Dance Titdbits: Dances of the Native American Indian – Part 2

Awhile back I did a blog on the American Indian. This is Part 2 on the Native American Indian.   I must reference how most Americans see the Native American Indians in movies, where the cowboys fight the Indians, and they are mostly the “bad guys.” Nothing could be further from the truth. These people are gentle warriors that live close to the earth. The Native American Indian cares a lot about tradition and life patterns that match not only the physical way to live but also the spiritual involvement of one’s soul. They encompass many ways of life through a keen, divine, inner wisdom and it shows in their dances. The Native American Indians are creative and colorful people when it comes to dance. Their costumes reflect their intensity with rich tones and ornate stylings; making them unique and fascinating to watch.

Hoop Dance – Is a creative dance that goes back for centuries and tells stories. The Hoop Dance is exactly the way it sounds. Anywhere from 1 to 40 hoops can be used to represent the movements of various animals and other storytelling elements. In its earliest form, this dance is believed to have been part of a healing ceremony designed to restore balance and harmony in the world. With no beginning or end, the hoop represents the never-ending circle of life. The hoops are made of reeds or wood and are used to create symbolic shapes, including butterflies, turtles, eagles, flowers and snakes. There are quite a few tales of the origination of the Hoop Dance. Each story is more interesting than the next. Some say the Creator gave a series of wooden hoops and the dance to a dying man who wanted to leave a gift behind. Other stories say that the hoops were developed by cliff-dwellers for children to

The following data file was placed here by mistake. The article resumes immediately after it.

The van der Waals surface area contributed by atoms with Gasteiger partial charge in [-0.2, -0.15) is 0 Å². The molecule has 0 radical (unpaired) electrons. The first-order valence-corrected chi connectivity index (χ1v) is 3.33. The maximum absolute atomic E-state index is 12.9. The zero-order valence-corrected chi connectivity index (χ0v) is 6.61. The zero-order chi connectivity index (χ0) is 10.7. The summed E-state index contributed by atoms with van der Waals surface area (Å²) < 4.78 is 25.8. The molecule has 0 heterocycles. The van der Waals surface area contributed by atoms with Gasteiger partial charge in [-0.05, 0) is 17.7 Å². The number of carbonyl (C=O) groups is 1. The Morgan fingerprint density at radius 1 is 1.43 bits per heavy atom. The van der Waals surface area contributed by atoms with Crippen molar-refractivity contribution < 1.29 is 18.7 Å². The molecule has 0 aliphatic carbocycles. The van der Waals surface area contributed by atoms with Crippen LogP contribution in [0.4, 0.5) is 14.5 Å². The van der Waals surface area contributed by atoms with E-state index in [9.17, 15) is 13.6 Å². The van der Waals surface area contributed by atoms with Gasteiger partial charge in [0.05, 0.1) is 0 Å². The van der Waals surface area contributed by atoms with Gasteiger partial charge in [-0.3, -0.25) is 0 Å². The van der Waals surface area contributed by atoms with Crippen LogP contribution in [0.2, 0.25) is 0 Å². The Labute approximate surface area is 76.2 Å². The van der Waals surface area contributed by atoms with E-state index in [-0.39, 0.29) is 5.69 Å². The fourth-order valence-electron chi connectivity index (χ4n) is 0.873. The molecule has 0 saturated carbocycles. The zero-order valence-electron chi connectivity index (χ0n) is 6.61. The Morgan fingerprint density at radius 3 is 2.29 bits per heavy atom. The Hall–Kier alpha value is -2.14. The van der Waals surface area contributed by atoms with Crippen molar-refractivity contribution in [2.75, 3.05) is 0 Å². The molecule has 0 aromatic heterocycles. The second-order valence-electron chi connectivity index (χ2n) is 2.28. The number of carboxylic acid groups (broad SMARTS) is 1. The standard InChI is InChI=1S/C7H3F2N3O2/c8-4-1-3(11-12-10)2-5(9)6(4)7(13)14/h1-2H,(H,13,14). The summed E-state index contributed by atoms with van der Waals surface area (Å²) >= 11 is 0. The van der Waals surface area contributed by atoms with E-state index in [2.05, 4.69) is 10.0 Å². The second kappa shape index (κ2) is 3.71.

learn dexterity. And still another tale says there was an unearthly spirit that was born to live

amongst the people. The boy did not show any interest in typical boys activities. He preferred to be alone and watch animals. This displeased his father and he disowned him. The boy could not stop watching animals because he was fascinated with their movements. Before too long, he was spinning like an eagle in flight or hopping through the grass like a rabbit and thus, created the Hoop Dance. He taught the other Indians about the ways of the animals and the Hoop Dance became so popular, that every village wanted to learn the dance. Today, the Hoop Dance remains popular. It is usually performed by a solo dancer who begins with a single hoop, evoking the circle of life. Additional hoops are added representing other life elements, including humans, animals, wind, water and seasons. The Hoop Dance has very rapid moves in which the hoops are made to interlock and extend from the body forming appendages such as wings and tails. It has also become a highly competitive event, with the first World Hoop Dance Competition held at the New Mexico State Fair in 1991. Currently, the most popular competition is held annually at the Heard Museum in Phoenix, Arizona.